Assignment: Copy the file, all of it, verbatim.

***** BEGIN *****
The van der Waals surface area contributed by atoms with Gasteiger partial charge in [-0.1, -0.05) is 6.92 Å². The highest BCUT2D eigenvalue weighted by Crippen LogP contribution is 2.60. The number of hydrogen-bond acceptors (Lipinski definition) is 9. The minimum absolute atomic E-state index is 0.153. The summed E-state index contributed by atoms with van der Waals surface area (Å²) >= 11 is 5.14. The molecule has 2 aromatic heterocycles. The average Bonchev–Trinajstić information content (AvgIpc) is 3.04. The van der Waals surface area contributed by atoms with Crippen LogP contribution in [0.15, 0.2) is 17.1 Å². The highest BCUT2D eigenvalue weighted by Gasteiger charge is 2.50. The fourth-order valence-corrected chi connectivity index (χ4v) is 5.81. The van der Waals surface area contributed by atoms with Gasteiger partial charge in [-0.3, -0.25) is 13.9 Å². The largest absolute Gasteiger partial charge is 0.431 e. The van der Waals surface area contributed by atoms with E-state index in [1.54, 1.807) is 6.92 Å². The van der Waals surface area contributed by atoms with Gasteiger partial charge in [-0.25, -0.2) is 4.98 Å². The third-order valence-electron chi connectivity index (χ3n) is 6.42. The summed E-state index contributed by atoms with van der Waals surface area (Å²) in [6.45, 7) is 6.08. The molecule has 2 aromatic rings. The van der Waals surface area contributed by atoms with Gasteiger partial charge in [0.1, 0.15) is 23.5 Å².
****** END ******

The van der Waals surface area contributed by atoms with Gasteiger partial charge in [-0.1, -0.05) is 6.92 Å². The highest BCUT2D eigenvalue weighted by Crippen LogP contribution is 2.60. The number of hydrogen-bond acceptors (Lipinski definition) is 9. The minimum absolute atomic E-state index is 0.153. The summed E-state index contributed by atoms with van der Waals surface area (Å²) >= 11 is 5.14. The molecule has 2 aromatic heterocycles. The average Bonchev–Trinajstić information content (AvgIpc) is 3.04. The van der Waals surface area contributed by atoms with Crippen LogP contribution in [0.15, 0.2) is 17.1 Å². The highest BCUT2D eigenvalue weighted by Gasteiger charge is 2.50. The fourth-order valence-corrected chi connectivity index (χ4v) is 5.81. The van der Waals surface area contributed by atoms with Gasteiger partial charge in [-0.3, -0.25) is 13.9 Å². The largest absolute Gasteiger partial charge is 0.431 e. The van der Waals surface area contributed by atoms with E-state index in [1.54, 1.807) is 6.92 Å². The van der Waals surface area contributed by atoms with Gasteiger partial charge in [-0.25, -0.2) is 4.98 Å². The third-order valence-electron chi connectivity index (χ3n) is 6.42. The summed E-state index contributed by atoms with van der Waals surface area (Å²) in [6.45, 7) is 6.08. The molecule has 2 aromatic rings. The van der Waals surface area contributed by atoms with Gasteiger partial charge in [0.1, 0.15) is 23.5 Å².